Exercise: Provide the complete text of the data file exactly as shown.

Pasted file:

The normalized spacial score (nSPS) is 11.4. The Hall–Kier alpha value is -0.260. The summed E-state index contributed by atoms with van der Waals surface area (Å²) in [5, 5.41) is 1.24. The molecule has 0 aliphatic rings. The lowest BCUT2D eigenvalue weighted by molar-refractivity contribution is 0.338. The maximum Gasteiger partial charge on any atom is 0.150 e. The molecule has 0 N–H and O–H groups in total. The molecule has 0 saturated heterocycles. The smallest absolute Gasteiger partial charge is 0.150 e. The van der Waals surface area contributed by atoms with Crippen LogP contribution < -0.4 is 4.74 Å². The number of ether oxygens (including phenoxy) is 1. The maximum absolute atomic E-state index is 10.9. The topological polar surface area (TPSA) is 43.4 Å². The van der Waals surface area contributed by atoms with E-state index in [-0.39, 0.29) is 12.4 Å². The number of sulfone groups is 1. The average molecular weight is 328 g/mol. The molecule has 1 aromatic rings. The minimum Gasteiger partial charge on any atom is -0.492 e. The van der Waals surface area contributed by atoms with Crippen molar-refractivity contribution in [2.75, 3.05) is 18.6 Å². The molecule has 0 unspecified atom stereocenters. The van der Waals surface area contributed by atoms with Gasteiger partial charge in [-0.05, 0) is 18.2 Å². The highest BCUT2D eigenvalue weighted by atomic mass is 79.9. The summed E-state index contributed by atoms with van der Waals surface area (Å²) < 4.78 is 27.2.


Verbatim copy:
The normalized spacial score (nSPS) is 11.4. The Hall–Kier alpha value is -0.260. The summed E-state index contributed by atoms with van der Waals surface area (Å²) in [5, 5.41) is 1.24. The molecule has 0 aliphatic rings. The lowest BCUT2D eigenvalue weighted by molar-refractivity contribution is 0.338. The maximum Gasteiger partial charge on any atom is 0.150 e. The molecule has 0 N–H and O–H groups in total. The molecule has 0 saturated heterocycles. The smallest absolute Gasteiger partial charge is 0.150 e. The van der Waals surface area contributed by atoms with Crippen LogP contribution < -0.4 is 4.74 Å². The number of ether oxygens (including phenoxy) is 1. The maximum absolute atomic E-state index is 10.9. The topological polar surface area (TPSA) is 43.4 Å². The van der Waals surface area contributed by atoms with E-state index in [-0.39, 0.29) is 12.4 Å². The number of sulfone groups is 1. The average molecular weight is 328 g/mol. The molecule has 1 aromatic rings. The minimum Gasteiger partial charge on any atom is -0.492 e. The van der Waals surface area contributed by atoms with Crippen molar-refractivity contribution in [2.75, 3.05) is 18.6 Å². The molecule has 0 unspecified atom stereocenters. The van der Waals surface area contributed by atoms with Gasteiger partial charge in [-0.05, 0) is 18.2 Å². The highest BCUT2D eigenvalue weighted by atomic mass is 79.9. The summed E-state index contributed by atoms with van der Waals surface area (Å²) < 4.78 is 27.2.